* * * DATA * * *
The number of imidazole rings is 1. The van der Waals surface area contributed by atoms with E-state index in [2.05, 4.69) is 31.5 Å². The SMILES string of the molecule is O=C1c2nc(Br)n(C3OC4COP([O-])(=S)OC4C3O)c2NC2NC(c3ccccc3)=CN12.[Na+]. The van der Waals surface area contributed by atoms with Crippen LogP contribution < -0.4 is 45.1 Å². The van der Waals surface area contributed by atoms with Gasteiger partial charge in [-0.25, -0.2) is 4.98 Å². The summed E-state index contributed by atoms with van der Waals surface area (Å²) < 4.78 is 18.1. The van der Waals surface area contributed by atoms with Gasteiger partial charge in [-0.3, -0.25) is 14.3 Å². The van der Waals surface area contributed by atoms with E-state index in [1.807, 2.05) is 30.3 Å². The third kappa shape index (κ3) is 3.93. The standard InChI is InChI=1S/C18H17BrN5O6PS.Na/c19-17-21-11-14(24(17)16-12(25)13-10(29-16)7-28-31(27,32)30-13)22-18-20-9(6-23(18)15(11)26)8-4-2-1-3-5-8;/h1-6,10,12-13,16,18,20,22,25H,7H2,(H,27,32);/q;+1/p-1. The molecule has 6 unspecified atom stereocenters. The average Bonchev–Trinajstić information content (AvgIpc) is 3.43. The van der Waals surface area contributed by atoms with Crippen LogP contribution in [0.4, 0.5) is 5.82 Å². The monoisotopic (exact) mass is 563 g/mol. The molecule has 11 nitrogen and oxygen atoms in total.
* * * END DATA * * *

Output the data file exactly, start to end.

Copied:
The number of imidazole rings is 1. The van der Waals surface area contributed by atoms with E-state index in [2.05, 4.69) is 31.5 Å². The SMILES string of the molecule is O=C1c2nc(Br)n(C3OC4COP([O-])(=S)OC4C3O)c2NC2NC(c3ccccc3)=CN12.[Na+]. The van der Waals surface area contributed by atoms with Crippen LogP contribution < -0.4 is 45.1 Å². The van der Waals surface area contributed by atoms with Gasteiger partial charge in [-0.25, -0.2) is 4.98 Å². The summed E-state index contributed by atoms with van der Waals surface area (Å²) < 4.78 is 18.1. The van der Waals surface area contributed by atoms with Gasteiger partial charge in [-0.3, -0.25) is 14.3 Å². The van der Waals surface area contributed by atoms with E-state index in [1.807, 2.05) is 30.3 Å². The third kappa shape index (κ3) is 3.93. The standard InChI is InChI=1S/C18H17BrN5O6PS.Na/c19-17-21-11-14(24(17)16-12(25)13-10(29-16)7-28-31(27,32)30-13)22-18-20-9(6-23(18)15(11)26)8-4-2-1-3-5-8;/h1-6,10,12-13,16,18,20,22,25H,7H2,(H,27,32);/q;+1/p-1. The molecule has 6 unspecified atom stereocenters. The average Bonchev–Trinajstić information content (AvgIpc) is 3.43. The van der Waals surface area contributed by atoms with Crippen LogP contribution in [0.4, 0.5) is 5.82 Å². The monoisotopic (exact) mass is 563 g/mol. The molecule has 11 nitrogen and oxygen atoms in total.